WASHINGTON — House Minority Leader Nancy Pelosi, D-Calif., on Wednesday named a slate of Democrats, including Rep. Adam Smith of Bellevue, to participate in the new select committee on Benghazi, surprising some in her party by giving legitimacy to an inquiry many had dismissed as a political stunt.

Smith, ranking Democrat on the House Armed Services Committee, has made no secret of his disdain for the Republican Party’s Benghazi obsession.

The 2012 Benghazi attack left four Americans dead, including the ambassador to Libya, J. Christopher Stevens.

Republicans have accused the Obama administration of misleading Americans about a terrorist attack weeks before the presidential election.

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In the 20 months since the attack, multiple independent, bipartisan and GOP-led probes have faulted the State Department for inadequate security in Benghazi, leading to four demotions. No attacker has been arrested.

Pelosi conceded that congressional Democrats were divided on the wisdom of the move, but argued that by participating, Democrats could influence the direction of the investigation and get access to documents and other evidence. Democrats had debated whether to even participate in the committee. Pelosi said Democrats would participate to “stand up for the truth.”

At a news conference with Pelosi and the other panelists, Smith said he had dim hopes for the exercise.

“This is a committee that should not have been formed,” he said. “But since the Republicans chose to form it, I think we have to participate to do our best to bring out the correct arguments.”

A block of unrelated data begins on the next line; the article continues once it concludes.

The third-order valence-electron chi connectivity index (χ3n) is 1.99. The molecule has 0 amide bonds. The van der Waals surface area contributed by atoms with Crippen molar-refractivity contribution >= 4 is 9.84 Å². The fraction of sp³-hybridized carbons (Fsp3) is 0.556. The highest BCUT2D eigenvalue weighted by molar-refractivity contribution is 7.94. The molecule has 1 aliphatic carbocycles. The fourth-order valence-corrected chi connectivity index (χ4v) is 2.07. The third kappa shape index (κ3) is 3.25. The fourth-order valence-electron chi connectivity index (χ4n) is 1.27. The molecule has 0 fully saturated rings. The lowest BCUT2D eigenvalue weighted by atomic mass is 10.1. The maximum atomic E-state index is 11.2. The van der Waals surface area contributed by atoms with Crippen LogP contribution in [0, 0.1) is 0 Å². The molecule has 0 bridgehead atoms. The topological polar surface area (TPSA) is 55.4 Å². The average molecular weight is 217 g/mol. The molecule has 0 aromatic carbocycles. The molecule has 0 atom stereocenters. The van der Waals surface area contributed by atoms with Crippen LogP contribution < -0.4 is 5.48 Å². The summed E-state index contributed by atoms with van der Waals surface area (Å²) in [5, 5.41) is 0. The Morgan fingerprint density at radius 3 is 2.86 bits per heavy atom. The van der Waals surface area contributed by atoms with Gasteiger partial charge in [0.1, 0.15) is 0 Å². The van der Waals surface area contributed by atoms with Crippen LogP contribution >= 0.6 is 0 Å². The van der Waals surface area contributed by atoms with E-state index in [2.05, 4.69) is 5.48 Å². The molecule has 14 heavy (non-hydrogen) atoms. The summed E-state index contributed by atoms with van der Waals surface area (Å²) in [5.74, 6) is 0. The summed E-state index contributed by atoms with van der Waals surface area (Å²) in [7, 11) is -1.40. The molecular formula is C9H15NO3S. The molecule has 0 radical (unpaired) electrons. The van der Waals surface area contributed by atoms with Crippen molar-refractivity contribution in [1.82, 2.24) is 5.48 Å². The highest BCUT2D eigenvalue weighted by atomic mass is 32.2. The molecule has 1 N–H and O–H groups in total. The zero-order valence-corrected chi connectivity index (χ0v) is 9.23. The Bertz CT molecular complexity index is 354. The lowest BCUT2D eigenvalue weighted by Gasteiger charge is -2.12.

Other Democrats appointed by Pelosi to the committee are: Reps. Elijah Cummings, of Maryland, Adam Schiff of California, Linda Sanchez, of California, and Tammy Duckworth, of Illinois. They’ll join seven Republicans on the committee, chaired by South Carolina’s Rep. Trey Gowdy.

The Republican-led House voted mostly along party lines to create the select committee this month.

In announcing that vote, House Speaker John Boehner, R-Ohio, accused the Obama administration of withholding information about the Benghazi attacks and the White House’s early efforts to spin the Benghazi incident to the public. “The administration’s withholding of documents — emails showing greater White House involvement in misleading the American people — is a flagrant violation of trust and undermines the basic principles of oversight upon which our system of government is built. And it forces us to ask the question, what else about Benghazi is the Obama administration still hiding from the American people?”

By naming members who served on committees that have already investigated the attack, Pelosi raised the pressure on Gowdy.

If he recycles previously reviewed material, Democrats from those committees will be there to dismiss it as old news. If he finds new information, Democrats can raise questions about why it was not unearthed by the Armed Services, Intelligence or Oversight Committees, all of which have investigated the attack.

“We need someone in that room to simply defend the truth,” said Cummings,
ranking Democrat on the House Committee on Oversight and Government Reform.

Boehner had resisted forming the newest panel, but after legal action unearthed a new email that the White House appeared to have concealed, he relented.

The Republican panel members largely lack foreign-policy and military credentials, although with Gowdy and Rep. Susan Brooks, of Indiana, they have prosecutorial experience. They include Rep. Peter Roskam, of Illinois, Rep. Jim Jordan, of Ohio, Rep. Mike Pompeo, of Kansas, Rep. Martha Roby, of Alabama, and Rep. Lynn Westmoreland, of Georgia. Westmoreland is deputy chairman of the National Republican Congressional Committee. Roskam is the Republican leadership’s chief deputy whip.

Gowdy said Cummings had met with him this week to seek assurances that the proceedings would go forward without spectacle. Much of the work will be done through depositions, not open committee hearings, although there will be some. For now, both sides need to build their staffs and examine documents already in hand to determine what else to seek. That could take a long time.

Gowdy said he would like to hire a nonpartisan woman as chief counsel, since many of the important witnesses will be women.

Includes material from The New York Times, The Associated Press and Seattle Times political reporter Jim Brunner